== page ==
In 1938, Essendon were looking for new players to strengthen their back line, and were pleased to have Maynes join their team. This is evidenced by the awards at the Essendon Reunion in August, prior to the final game of the season. Trophies were awarded on the vote of the Selection Committee to four players, including L. Maynes.

Snippets from the newspapers also provide evidence of Essendon’s issues with defence:
  • Leo Maynes has increased his pace since last year and he should be a tower of strength among the big men. (Argus 28-Mar-1938 p18)
  • Leo Maynes did well as a follower, and is certain to be included for the second ruck. Webster and Torney will comprise the first ruck, with Dick Reynolds as rover. (Argus 19-Apr-1938 p15)
  • In the second quarter Maynes and Luff kept South out, until Thomas and Quinn, breaking through, added goals. (Argus 23-May-1938 p18)
  • Essendon continues to impress as a fast, well-balanced side. The search for a full- back is still proceeding, and, when that man is found, Essendon will be satisfied. Although Standfield was selected for that position on Saturday, Maynes played there, and did well. (Argus 23-May-1938 p16)
  • Maynes did fairly well as full back, but he is of the determined type who is needed in the thick of the fray. (Argus 30-May-1938 p18)

Photo 8 – Maynes playing in defence at Windy Hill against Norm Smith (either 1939 R2 or 1940 R1)

Leo Maynes marking against Norm Smith
Leo Maynes marking against Norm Smith


Photo 9 – Essendon Senior Team 1938 (Leader Newspaper Photo)

Probably Round Four at Arden Street, North Melbourne, 4-May-1938
1938 Essendon Senior Team - Leader Newspaper - Source: Maynes Family
1938 Essendon Senior Team - Leader Newspaper - Source: Maynes Family

Back Row: Unknown, Unknown, Billy Hall, Unknown, Tom Reynolds, Hugh Torney, Unknown, Leo Maynes, Unknown
Middle Row: Arnold Maltby, Bill Luff, Dick Reynolds, Len Webster, Unknown, Stan Wilson, Unknown
Front Row:Ted Bryce, Jack Caesar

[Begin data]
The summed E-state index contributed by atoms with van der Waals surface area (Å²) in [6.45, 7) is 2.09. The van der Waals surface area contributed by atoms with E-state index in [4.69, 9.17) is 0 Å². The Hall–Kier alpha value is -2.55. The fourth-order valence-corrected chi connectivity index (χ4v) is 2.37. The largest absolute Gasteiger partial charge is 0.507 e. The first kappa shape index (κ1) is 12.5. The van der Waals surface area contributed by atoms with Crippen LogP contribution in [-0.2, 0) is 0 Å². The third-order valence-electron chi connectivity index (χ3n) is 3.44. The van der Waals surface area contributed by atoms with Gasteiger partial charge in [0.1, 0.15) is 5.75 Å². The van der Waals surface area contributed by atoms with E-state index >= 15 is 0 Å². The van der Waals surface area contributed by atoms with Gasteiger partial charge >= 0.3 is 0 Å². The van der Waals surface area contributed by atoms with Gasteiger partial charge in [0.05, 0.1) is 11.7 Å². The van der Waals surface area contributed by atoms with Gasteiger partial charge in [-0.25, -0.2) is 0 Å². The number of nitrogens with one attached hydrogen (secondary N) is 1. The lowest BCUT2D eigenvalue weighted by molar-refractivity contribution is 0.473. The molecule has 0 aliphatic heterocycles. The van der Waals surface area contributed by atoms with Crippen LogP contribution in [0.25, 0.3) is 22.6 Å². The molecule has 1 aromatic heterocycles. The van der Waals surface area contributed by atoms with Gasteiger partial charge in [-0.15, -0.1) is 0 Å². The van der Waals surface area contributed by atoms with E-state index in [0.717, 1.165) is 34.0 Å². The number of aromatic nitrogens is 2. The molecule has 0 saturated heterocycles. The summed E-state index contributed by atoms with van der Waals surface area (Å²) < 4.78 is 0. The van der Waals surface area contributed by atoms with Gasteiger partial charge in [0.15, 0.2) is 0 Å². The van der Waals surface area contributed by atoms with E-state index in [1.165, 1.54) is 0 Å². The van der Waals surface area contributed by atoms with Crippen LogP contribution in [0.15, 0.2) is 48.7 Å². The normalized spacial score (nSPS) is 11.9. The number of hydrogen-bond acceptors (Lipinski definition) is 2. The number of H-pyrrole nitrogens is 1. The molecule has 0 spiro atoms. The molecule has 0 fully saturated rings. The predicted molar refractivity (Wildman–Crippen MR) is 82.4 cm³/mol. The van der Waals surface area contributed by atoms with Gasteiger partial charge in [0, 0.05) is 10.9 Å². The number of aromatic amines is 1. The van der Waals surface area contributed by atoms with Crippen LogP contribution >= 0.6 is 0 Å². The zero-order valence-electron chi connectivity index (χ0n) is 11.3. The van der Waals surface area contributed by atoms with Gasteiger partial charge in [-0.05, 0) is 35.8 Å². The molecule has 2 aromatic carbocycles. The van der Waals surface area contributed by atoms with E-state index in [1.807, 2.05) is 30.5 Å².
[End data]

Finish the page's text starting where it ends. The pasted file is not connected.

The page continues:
Photo 10 – Essendon Senior Team 1938 by Charles Boyles

Essendon 1938 Team Photo - Source: Maynes Family
Essendon 1938 Team Photo - Source: Maynes Family


Back:Ray Watts, Leo Maynes, Hugh Torney, Tom Reynolds, Les Begley, Bob Standfield, Norm Baker, Ted Rippon
Middle: Murray Exelby, Stan Wilson, Harry Lippiatt, Len Webster, Dick Reynolds, Bill Luff, Arnold Maltby
Front: Billy Hall, Jack Caesar, Ted Bryce

Round 5, Windy Hill. Date: Sat, 21-May-1938, 2:45 pm. Attendance: 14,000
Essendon 5.3.33, 8.5.53, 11.11.77, 15.15.105
South Melbourne 2.2.14, 7.10.52, 8.16.64, 11.19.85
Ess by 19, Ess by 1, Ess by 13, Ess by 20

Essendon in Tasmania - July 1938

Coincidently, the very next interstate football trip enjoyed by Leo Maynes was again a trip to Tasmania. This would be a longer trip, and the highlight would be Essendon's match against Fitzroy who were touring Tasmania at the same time.

Examiner Launceston 11-Jul-1938 p6
Examiner Launceston 11-Jul-1938 p6


Essendon played two matches on its 1938 tour - against a combined Northern Tasmanian team on Saturday July 8, and against Fitzroy in Hobart on July 16. Leo Maynes did not play in either of these matches. The Launceston Examiner noted the day before the July 8 game that “L. Maynes, a fast ruck man and full back will probably be out of the side tomorrow with a leg injury.” Essendon defeated the combined team, but were beaten by Fitzroy in the second match, by a single point.


Photo 11 – Essendon tour squad, possibly snapped at training for the Essendon v Combined Northern Tasmania match, July 1938. Photo by Leighton J Hudson Studios (Launceston)

Probably 1938 Essendon Tasmania Trip  - Photographer Leighton Studios - Source: Maynes Family
Probably 1938 Essendon Tasmania Trip - Photographer Leighton Studios - Source: Maynes Family

Twenty-six players in the photo. Note Hugh Torney and Dick Reynolds are wearing their Victorian State jumpers which they conveniently had with them on their Tasmanian trip.

See reports of the July 8 match below:
Advocate Burnie 11-Jul-1938 p5
Advocate Burnie 11-Jul-1938 p5
Advocate Burnie 11-Jul-1938 p8
Advocate Burnie 11-Jul-1938 p8


Photo 12 - Essendon Football Team - Tasmanian Tour (July 6-18, 1938) by Barnett Photo (Hobart)

Essendon Football Team - Tasmanian Tour (July 6-18, 1938) - Source: Maynes Family
Essendon Football Team - Tasmanian Tour (July 6-18, 1938) - Source: Maynes Family


Photo 13 - Essendon players at unnamed memorial

Essendon Tasmania Trip - posed in front of an unidentified memorial - Source: Maynes Family
Essendon Tasmania Trip - posed in front of an unidentified memorial - Source: Maynes Family


Photo 14 - Essendon players at a lake

Essendon Tasmania Trip 1938 group photo - Source: Maynes Family
Essendon Tasmania Trip 1938 group photo - Source: Maynes Family


Photo 15 - Essendon players on bridge

Essendon Tasmania Trip 1938 group photo - Source: Maynes Family
Essendon Tasmania Trip 1938 group photo - Source: Maynes Family


With the Second World War beginning in 1939, there would be no more end of season trips for Leo Maynes.

Injured by Jack Dyer


Jack Dyer - From H2008.122_107 by Charles Boyles - Colourised
Jack Dyer - From H2008.122_107 by Charles Boyles - Colourised